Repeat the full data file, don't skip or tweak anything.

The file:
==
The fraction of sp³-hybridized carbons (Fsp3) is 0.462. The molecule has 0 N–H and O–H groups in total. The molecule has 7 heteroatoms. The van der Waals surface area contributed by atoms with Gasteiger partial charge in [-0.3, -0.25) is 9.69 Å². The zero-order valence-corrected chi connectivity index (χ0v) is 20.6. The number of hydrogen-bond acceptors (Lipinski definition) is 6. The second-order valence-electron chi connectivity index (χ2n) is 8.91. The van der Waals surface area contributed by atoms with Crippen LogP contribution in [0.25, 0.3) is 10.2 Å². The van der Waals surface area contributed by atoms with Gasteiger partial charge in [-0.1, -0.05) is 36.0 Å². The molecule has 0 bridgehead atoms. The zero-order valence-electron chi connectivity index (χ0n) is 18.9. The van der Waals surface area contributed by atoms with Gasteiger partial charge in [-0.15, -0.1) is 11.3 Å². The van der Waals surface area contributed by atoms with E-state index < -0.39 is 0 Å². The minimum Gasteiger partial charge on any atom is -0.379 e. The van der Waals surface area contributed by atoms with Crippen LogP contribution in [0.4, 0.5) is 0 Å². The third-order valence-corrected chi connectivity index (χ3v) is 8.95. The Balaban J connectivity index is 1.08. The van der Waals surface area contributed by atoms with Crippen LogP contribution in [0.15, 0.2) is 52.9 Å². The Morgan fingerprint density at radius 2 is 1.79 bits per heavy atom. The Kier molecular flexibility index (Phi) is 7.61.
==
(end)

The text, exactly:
The fraction of sp³-hybridized carbons (Fsp3) is 0.462. The molecule has 0 N–H and O–H groups in total. The molecule has 7 heteroatoms. The van der Waals surface area contributed by atoms with Gasteiger partial charge in [-0.3, -0.25) is 9.69 Å². The zero-order valence-corrected chi connectivity index (χ0v) is 20.6. The number of hydrogen-bond acceptors (Lipinski definition) is 6. The second-order valence-electron chi connectivity index (χ2n) is 8.91. The van der Waals surface area contributed by atoms with Crippen LogP contribution in [0.25, 0.3) is 10.2 Å². The van der Waals surface area contributed by atoms with Gasteiger partial charge in [-0.1, -0.05) is 36.0 Å². The molecule has 0 bridgehead atoms. The zero-order valence-electron chi connectivity index (χ0n) is 18.9. The van der Waals surface area contributed by atoms with Gasteiger partial charge in [-0.15, -0.1) is 11.3 Å². The van der Waals surface area contributed by atoms with E-state index < -0.39 is 0 Å². The minimum Gasteiger partial charge on any atom is -0.379 e. The van der Waals surface area contributed by atoms with Crippen LogP contribution in [0.4, 0.5) is 0 Å². The third-order valence-corrected chi connectivity index (χ3v) is 8.95. The Balaban J connectivity index is 1.08. The van der Waals surface area contributed by atoms with Crippen LogP contribution in [0.15, 0.2) is 52.9 Å². The Morgan fingerprint density at radius 2 is 1.79 bits per heavy atom. The Kier molecular flexibility index (Phi) is 7.61.